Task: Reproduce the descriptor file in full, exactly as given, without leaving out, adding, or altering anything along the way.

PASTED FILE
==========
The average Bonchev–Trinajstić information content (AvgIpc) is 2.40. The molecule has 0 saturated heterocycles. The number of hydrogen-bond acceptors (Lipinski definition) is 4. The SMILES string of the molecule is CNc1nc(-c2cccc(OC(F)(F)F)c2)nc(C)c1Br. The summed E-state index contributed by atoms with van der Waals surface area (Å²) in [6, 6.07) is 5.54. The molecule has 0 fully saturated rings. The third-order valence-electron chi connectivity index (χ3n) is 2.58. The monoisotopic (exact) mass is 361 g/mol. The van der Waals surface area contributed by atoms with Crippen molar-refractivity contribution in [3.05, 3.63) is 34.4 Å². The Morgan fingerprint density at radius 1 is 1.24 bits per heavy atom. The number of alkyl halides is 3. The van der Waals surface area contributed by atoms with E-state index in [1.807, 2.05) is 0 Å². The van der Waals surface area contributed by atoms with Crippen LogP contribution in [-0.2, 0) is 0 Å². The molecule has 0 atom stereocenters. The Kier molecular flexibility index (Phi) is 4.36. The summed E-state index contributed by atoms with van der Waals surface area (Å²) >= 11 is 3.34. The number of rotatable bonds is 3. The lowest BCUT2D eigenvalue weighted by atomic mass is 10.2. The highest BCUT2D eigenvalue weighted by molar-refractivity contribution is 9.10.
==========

The average Bonchev–Trinajstić information content (AvgIpc) is 2.40. The molecule has 0 saturated heterocycles. The number of hydrogen-bond acceptors (Lipinski definition) is 4. The SMILES string of the molecule is CNc1nc(-c2cccc(OC(F)(F)F)c2)nc(C)c1Br. The summed E-state index contributed by atoms with van der Waals surface area (Å²) in [6, 6.07) is 5.54. The molecule has 0 fully saturated rings. The third-order valence-electron chi connectivity index (χ3n) is 2.58. The monoisotopic (exact) mass is 361 g/mol. The van der Waals surface area contributed by atoms with Crippen molar-refractivity contribution in [3.05, 3.63) is 34.4 Å². The Morgan fingerprint density at radius 1 is 1.24 bits per heavy atom. The number of alkyl halides is 3. The van der Waals surface area contributed by atoms with E-state index in [1.807, 2.05) is 0 Å². The van der Waals surface area contributed by atoms with Crippen LogP contribution in [-0.2, 0) is 0 Å². The molecule has 0 atom stereocenters. The Kier molecular flexibility index (Phi) is 4.36. The summed E-state index contributed by atoms with van der Waals surface area (Å²) >= 11 is 3.34. The number of rotatable bonds is 3. The lowest BCUT2D eigenvalue weighted by atomic mass is 10.2. The highest BCUT2D eigenvalue weighted by molar-refractivity contribution is 9.10.